But at the very time that political religion seemed doomed, it began to revive. Religious conservatives fought back and activated previously passive church membership in defence of traditional morality. In the United States, the 1970s was the decade of faith. Australia provided only a faint echo, but for ambitious evangelicals, the American Christian right was a model.
Fred Nile’s Call to Australia (later renamed the Christian Democratic Party) polled 9% at the 1981 New South Wales state election. Political religion offered a new way for its voters to have lives of self-fulfilment and purpose, lifting them from the suburban routines of empty churches to participation in a wider world.
Two years later, the Hills Christian Life Centre (later Hillsong) was established in explicit emulation of the American mega-church model.
Evangelical Christians pushed into politics even more explicitly in the 2000s. In 2001, the obscure Australian Christian Coalition rebadged itself as the Australian Christian Lobby and rapidly developed a high profile, as it sought to bring a Christian influence to politics. In 2002, former Assemblies of God pastor Andrew Evans established the political party Family First, and was elected to the South Australian upper house.
At the 2004 federal election, this kind of politics burst onto the national stage with the election of a Family First senator from Victoria and the Hillsong-affiliated Liberal Louise Markus in the western Sydney seat of Greenway. Markus’s Muslim opponent, Labor’s Ed Husic, believed religion was used against him during the campaign.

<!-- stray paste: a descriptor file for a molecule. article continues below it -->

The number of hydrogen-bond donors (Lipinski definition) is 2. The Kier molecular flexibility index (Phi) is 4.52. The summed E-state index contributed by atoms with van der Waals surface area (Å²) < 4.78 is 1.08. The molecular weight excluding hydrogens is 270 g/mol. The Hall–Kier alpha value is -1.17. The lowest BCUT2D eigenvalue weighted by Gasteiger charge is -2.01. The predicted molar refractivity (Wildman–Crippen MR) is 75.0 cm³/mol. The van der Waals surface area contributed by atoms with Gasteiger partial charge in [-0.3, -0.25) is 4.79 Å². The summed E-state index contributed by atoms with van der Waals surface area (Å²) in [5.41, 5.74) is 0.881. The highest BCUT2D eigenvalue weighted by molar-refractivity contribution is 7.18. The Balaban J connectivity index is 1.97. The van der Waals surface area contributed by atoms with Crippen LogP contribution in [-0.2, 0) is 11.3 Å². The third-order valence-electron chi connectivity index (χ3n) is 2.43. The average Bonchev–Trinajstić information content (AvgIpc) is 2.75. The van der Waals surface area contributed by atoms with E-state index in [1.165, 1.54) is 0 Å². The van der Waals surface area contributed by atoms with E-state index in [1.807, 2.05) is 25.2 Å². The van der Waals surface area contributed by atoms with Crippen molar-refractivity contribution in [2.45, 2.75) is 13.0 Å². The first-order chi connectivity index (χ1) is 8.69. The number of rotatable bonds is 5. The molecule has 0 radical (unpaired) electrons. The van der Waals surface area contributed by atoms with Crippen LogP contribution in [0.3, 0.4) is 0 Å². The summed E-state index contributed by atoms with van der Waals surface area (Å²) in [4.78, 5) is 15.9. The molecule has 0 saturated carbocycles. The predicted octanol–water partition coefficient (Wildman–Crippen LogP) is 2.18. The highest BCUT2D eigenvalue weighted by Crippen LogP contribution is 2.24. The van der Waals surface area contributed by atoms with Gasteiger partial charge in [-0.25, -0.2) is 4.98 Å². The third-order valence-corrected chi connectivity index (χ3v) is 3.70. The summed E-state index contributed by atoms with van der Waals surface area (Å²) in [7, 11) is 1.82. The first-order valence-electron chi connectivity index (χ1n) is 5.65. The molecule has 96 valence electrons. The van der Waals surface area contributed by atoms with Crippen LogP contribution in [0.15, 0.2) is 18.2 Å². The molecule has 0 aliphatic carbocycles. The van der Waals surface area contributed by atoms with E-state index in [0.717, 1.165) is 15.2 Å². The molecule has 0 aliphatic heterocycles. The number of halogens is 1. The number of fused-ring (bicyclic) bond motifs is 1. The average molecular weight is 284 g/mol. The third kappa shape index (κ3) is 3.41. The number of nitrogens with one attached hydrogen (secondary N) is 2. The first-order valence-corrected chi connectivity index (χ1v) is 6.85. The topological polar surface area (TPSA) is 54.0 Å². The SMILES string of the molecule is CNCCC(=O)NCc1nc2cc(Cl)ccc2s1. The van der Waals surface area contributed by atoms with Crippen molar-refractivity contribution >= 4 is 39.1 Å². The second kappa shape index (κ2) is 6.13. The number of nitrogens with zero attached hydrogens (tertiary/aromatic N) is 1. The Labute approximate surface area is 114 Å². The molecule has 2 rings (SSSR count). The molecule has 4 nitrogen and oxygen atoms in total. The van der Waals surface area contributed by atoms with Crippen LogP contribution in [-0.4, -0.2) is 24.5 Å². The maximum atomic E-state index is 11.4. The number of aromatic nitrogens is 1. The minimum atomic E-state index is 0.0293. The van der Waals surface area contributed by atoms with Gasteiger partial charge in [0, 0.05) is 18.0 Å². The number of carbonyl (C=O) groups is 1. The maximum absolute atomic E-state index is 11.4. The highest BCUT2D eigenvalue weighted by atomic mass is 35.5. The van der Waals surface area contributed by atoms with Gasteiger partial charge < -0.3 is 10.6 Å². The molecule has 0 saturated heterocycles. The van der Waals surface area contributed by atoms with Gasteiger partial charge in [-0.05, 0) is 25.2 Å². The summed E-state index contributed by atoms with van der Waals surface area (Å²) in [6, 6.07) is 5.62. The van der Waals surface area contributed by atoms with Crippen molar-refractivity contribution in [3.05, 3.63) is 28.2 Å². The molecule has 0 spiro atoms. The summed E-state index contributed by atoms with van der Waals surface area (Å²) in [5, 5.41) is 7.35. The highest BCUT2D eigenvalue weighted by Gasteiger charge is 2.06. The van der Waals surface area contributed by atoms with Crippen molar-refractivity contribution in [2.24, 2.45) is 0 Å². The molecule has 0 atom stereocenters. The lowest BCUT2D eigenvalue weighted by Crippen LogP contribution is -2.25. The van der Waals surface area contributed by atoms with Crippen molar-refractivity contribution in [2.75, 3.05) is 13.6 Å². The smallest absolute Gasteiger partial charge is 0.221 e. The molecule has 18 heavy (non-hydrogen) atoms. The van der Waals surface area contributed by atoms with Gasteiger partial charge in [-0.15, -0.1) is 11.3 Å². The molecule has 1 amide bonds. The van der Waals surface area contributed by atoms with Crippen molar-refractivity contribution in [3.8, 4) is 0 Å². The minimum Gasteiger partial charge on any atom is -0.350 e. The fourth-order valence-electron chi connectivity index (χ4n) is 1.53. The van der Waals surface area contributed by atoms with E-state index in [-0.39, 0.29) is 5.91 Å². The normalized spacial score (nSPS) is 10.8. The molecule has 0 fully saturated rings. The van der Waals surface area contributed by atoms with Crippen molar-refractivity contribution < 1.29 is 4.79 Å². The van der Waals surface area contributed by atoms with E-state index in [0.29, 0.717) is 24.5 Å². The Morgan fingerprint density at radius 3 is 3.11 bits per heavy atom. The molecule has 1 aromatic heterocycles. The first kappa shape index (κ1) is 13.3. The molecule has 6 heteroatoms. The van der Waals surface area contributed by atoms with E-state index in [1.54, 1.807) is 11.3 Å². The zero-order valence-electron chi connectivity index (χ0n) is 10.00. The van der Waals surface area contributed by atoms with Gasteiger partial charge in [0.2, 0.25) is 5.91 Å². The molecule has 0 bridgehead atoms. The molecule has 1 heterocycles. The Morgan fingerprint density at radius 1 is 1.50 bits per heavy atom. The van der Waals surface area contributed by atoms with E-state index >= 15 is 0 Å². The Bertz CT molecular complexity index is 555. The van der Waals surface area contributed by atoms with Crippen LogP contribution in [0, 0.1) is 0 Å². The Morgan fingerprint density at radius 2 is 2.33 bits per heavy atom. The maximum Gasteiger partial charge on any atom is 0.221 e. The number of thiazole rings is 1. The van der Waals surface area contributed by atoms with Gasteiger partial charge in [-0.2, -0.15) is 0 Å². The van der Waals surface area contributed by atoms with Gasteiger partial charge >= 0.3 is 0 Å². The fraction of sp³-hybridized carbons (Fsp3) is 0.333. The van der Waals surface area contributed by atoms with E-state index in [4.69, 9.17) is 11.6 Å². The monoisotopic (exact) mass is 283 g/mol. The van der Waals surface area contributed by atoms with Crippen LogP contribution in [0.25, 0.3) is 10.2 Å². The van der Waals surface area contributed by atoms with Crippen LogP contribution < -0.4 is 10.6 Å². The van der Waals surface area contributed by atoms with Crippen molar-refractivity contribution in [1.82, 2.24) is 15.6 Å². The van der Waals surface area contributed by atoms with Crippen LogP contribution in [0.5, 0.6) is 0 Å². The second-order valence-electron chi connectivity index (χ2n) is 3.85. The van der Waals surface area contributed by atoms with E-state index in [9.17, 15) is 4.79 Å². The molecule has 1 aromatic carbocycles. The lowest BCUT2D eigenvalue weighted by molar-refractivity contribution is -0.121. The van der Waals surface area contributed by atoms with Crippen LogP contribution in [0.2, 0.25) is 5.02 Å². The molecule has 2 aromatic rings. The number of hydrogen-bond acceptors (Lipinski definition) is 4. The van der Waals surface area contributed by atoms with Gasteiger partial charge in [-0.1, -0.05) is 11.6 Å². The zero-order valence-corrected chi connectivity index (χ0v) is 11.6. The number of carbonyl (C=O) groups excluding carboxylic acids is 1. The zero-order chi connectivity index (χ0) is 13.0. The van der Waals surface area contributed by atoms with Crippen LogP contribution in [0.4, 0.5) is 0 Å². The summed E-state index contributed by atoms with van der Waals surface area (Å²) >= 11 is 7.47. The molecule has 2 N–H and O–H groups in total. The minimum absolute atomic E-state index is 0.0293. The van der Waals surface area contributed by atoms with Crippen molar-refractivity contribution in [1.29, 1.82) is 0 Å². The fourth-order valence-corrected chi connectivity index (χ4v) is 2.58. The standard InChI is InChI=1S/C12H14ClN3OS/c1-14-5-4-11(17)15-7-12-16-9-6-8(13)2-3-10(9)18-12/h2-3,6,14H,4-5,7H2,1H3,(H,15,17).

In May 2004, the Howard government legislated to prevent same-sex couples from marrying, and by the end of the year, the devout Christian George W. Bush had been re-elected to the US presidency. Secular liberals feared the worst about the increasing political influence of the Christian right.
But this moral panic misjudged the appeal of religion. Political entrepreneurs like Evans successfully corralled religious voters, but for many of them the appeal of religion was as a technology of self-governance.
This fact underlay the failure of the religious right in the 2017 same-sex marriage debate. The driving force of opposition was a belief that religion made truth claims: a moral law that homosexuality was wrong. Yet even in the United States, younger evangelicals have become more sympathetic to same-sex marriage. The project of marriage equality with its emphasis on authenticity within limits is compatible with evangelical religion.
Yet the response to this failure on the religious right has been to pursue new “truths”, such as the natural rights economic liberalism of Cory Bernardi’s Australian Conservatives, which absorbed Family First last year.
This position contradicted the economic centrism of many Family First voters and probably contributed to the Conservatives’ electoral failure at the recent SA state election.
The Australian Christian right never managed to scale the heights of its American counterpart, but it has still fallen a long way. Its rare and fleeting political successes are but fond memories for its adherents, even as evangelical faith continues to shape the lives of many outside politics.
Authors: Geoffrey Robinson, Senior Lecturer, School of Humanities and Social Sciences, Deakin University